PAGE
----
Edward Heath was formerly Prime Minister of the United Kingdom. He entered office on 19 June 1970 and left office on 4 March 1974. He was a member of the Conservative party.

Time In Office Edit

In June 1970, the Conservatives won the General Election, unexpectedly, with a 30 seat majority.

The results were: Con: 330; Lab: 287; Lib: 6 and 7 others. On June 19 Edward Heath entered office, with Sir Alec Douglas-Home as Foreign Secretary. Margaret Thatcher is appointed as Secretary of State for Education and Science and On July 20 Iain Macleod is succeeded as Chancellor of Exchequer by Anthony Barber after he dies suddenly. In the same year the SDLP is formed, the conflict in Belfast continues and Heath creates the Centeral Policy Review Staff.

In 1971, the decimal coinage system replaces shillings and pence and House of Commons and House of Lords vote in favour of doing the EEC. Unionist protest against the Industrial Relations Bill, which means that only registered unions have legal protection and pre-stike ballots; there are fines on members who disobey, but it still goes ahead. The Immigration Act is passed and it means that foreign and Commonwealth nationals are treated equally, however those with parents of grandparents born in the UK have free entry.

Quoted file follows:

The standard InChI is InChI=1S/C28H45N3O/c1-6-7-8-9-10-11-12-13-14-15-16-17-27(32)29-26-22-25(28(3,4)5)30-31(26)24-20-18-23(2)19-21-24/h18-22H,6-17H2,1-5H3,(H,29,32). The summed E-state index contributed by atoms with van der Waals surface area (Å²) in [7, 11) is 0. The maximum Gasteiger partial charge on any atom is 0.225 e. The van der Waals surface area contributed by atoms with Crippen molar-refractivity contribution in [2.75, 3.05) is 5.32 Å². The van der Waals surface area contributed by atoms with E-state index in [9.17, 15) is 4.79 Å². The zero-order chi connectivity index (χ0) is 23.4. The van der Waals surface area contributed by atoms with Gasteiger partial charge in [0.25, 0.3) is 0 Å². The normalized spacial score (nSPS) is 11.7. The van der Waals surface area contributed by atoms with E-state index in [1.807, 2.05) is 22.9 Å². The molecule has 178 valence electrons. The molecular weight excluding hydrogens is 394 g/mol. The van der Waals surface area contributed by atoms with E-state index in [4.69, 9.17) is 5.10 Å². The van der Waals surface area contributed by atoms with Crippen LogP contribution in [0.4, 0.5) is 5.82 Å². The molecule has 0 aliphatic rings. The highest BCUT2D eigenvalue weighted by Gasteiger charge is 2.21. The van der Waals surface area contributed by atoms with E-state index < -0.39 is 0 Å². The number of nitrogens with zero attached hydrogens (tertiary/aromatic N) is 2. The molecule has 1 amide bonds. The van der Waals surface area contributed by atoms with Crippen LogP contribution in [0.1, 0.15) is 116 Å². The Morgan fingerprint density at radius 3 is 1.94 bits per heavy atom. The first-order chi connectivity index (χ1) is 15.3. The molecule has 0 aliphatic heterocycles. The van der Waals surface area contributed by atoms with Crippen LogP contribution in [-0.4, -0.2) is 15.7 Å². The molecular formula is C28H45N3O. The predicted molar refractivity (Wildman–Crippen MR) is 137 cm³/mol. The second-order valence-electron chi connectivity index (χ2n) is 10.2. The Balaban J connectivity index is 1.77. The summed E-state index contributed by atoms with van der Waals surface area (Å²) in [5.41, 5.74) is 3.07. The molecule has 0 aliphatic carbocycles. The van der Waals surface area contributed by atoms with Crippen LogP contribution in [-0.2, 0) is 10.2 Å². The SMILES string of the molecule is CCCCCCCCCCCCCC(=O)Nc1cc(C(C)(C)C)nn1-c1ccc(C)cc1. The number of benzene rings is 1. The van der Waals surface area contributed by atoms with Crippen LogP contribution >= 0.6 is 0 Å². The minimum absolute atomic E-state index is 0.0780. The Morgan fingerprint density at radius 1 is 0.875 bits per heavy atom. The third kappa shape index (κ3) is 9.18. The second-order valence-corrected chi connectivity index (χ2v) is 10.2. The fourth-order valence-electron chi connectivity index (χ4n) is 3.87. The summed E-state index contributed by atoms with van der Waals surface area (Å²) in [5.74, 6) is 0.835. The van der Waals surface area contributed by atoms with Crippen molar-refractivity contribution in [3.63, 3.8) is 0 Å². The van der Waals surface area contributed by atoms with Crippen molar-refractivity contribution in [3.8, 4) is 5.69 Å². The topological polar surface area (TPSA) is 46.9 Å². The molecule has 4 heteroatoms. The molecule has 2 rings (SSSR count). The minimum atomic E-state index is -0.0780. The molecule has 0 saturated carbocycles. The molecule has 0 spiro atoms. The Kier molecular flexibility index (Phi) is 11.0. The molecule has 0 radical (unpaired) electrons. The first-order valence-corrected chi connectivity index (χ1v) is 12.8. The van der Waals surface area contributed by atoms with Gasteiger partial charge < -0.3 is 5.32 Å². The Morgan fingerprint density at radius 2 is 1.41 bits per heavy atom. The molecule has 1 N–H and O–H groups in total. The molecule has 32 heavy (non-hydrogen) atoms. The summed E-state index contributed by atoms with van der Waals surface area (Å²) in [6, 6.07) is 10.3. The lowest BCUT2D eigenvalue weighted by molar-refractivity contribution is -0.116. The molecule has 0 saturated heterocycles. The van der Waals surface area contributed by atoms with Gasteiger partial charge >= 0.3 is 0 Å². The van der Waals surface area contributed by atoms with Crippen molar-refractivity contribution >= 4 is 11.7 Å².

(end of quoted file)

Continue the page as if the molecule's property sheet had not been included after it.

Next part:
1972 saw Miner's strikes cause disruption. Heath signs accession to EEC along with Denmark, Irish Republic and Norway. 13 demonstrators are killed by British Troops in Londonberry on January 30 (Bloody Saturday). and then an angry crowd burns the the British Embassy in Dublin. Because of fuel shortages, 1.5 million workers are laid off in February and then on the 28th miners finally return to work after Heath's government recognises a need for better wages and working conditions. On April 1. William Whitehall is appointed as Northern Ireland Secretary. In June the Chancellor replaces the Bank rate with the minimum lending rate and the IRA observes the ceasefire in Ulster. Heath's government faced a blow in July after the Home Secretary resigns after alleged corruption of contacts. Then on October 2. the Labour Party recognises the need to join the EEC. Heath and the Commons pass the European Committees Act and the Local Government act in the same month. In November the government imposes a 90 day freeze on prices, pay and rent.

It was January 1 1973 when Britain, along with Denmark and Ireland, joined the EEC.